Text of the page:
Human rights breaches at the Spanish/Moroccan border, in Russia, and in Sri Lanka

© UNHCR/Ahmed Kwarte
More than 62,000 refugees have fled Ethiopia’s Tigray region to Sudan.

On Thursday, Parliament adopted three resolutions on the human rights situation at the Spanish/Moroccan border, in Russia, and in Sri Lanka.

The breach of the UN Convention on the Rights of the Child and the use of minors by the Moroccan authorities in the migratory crisis in Ceuta

Parliament rejects Morocco’s use of border control and migration, and unaccompanied minors in particular, as political pressure against Spain. MEPs particularly deplore the participation of children, unaccompanied minors and families in the recent mass crossings of the border from Morocco to the Spanish city of Ceuta, putting their lives and safety in clear danger.

From 17 May 2021, an unprecedented surge in crossings to Spanish territory have occurred. Around 9 000 people have entered, swimming or walking into the autonomous city of Ceuta after Moroccan police temporarily eased border controls, opened the gates of their border fence and took no action to stop illegal entry.

The resolution states this crisis was triggered by Morocco because of diplomatic tensions between the North African country and Spain, and is not actually related to migration, but rather to Spain having welcomed and admitted to hospital Brahim Ghali, the leader of the Polisario Front (Sahrawi national liberation movement).

The text calls on Spain and Morocco to work closely to allow for the repatriation of the Moroccan children to their families, which must be guided by the best interests of the child and carried out in compliance with national and international law, in particular the UN Convention on the Rights of the Child.

The text was adopted by 397 votes in favour, 85 against and 196 abstentions. For further details, the full version will be available here. (10.06.2021)

The listing of German NGOs as ‘undesirable organisations’ by Russia and the detention of Andrei Pivovarov

MEPs call on the Russian authorities to release the former leader of the Open Russia movement, Andrei Pivovarov, immediately and unconditionally. They also call on authorities to drop all charges against him and all others being prosecuted under the law on ‘undesirable organisations’, which is used by Russian authorities to target NGOs and civil society organisations critical of the Kremlin.

Mr Pivovarov was taken off a taxiing Polish LOT plane in Saint Petersburg on 31 May, arbitrarily detained, and two days later placed in pre-trial detention for two months on charges of ‘carrying out activities of an undesirable organisation’.

The resolution calls on the Russian authorities to end all reprisals against political opponents and refrain from adopting legislation being prepared that would ban the staff or supporters of organisations arbitrarily listed as ‘undesirable’ from running in upcoming legislative elections.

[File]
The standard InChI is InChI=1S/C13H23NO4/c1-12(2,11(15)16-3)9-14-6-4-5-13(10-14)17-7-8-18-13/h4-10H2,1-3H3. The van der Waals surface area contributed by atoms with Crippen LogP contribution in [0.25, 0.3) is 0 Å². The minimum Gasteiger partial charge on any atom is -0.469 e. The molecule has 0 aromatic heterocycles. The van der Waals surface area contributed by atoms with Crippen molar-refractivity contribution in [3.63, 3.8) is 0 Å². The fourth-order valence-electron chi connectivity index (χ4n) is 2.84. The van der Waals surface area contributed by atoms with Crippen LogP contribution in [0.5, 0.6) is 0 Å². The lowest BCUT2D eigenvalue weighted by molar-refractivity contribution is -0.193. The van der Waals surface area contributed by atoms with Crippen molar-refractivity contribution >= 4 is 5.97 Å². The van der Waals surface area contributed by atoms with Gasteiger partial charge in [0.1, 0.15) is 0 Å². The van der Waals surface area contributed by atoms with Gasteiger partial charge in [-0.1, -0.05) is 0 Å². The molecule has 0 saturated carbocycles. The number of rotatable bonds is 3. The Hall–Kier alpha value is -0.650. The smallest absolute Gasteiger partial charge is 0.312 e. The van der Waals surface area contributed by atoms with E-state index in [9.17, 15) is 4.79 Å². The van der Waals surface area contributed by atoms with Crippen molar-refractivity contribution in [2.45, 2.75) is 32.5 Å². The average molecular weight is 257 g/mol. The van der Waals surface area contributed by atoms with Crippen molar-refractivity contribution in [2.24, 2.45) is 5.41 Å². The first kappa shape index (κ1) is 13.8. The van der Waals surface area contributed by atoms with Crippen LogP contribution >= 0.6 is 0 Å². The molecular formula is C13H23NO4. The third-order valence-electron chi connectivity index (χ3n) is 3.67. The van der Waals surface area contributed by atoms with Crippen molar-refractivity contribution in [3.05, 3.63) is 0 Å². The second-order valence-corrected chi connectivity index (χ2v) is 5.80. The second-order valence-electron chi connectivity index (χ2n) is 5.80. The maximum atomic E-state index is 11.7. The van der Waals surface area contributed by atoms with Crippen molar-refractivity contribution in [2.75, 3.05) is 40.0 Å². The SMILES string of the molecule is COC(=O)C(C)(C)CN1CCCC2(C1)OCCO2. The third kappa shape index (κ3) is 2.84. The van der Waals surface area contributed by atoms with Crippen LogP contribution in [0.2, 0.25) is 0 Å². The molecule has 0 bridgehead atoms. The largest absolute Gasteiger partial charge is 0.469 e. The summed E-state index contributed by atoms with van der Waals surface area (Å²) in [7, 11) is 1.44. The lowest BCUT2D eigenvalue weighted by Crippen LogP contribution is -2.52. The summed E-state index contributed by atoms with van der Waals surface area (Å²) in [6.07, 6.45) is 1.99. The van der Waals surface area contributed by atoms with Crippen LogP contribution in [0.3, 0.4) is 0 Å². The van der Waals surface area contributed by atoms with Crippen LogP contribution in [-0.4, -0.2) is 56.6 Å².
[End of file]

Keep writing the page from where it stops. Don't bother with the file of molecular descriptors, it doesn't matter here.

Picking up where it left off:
The text further demands a reversal of the decision of the Russian Prosecutor General to list three German NGOs (Forum Russischsprachiger Europäer e.V., Zentrum für die Liberale Moderne GmbH and Deutsch-Russischer Austausch e.V.), as well as other similar foreign organisations as ‘undesirable, numbering 34 in total.

It was adopted by 564 votes in favour, 61 against and 37 abstentions. It will be available in full here (10.06.2021).

The situation in Sri Lanka, in particular the arrests under the Prevention of Terrorism Act

Parliament expresses its deep concern about Sri Lanka’s alarming slide towards a recurrence of grave human rights violations, as described by the most recent UN report on the country. Members reiterate their strong opposition to the continued application of the controversial Prevention of Terrorism Act (PTA), which grants the country’s police broad powers to search, arrest and detain civilian suspects. It has led to consistent and well-founded allegations of torture, sexual abuse and forced confessions.

They call on the Sri Lankan authorities to fulfil their pledge to review and repeal the act and replace it with anti-terrorism legislation which follows international best practices.

Sri Lanka regained access to generous EU tariff preferences under the GSP+ on 19 May 2017, on the condition that it replace the PTA and effectively implements 27 international conventions, including on human rights.

MEPs are therefore calling on the European Commission and the European External Action Service to use the GSP+ as leverage to push for progress on Sri Lanka’s human rights obligations. They also want them to carefully assess whether there is sufficient reason, as a last resort, to initiate a procedure for the temporary withdrawal of Sri Lanka’s GSP+ status.

For more details, the resolution will be available in full here (10.06.2021). It was adopted by 628 votes in favour, 15 against with 40 abstentions.

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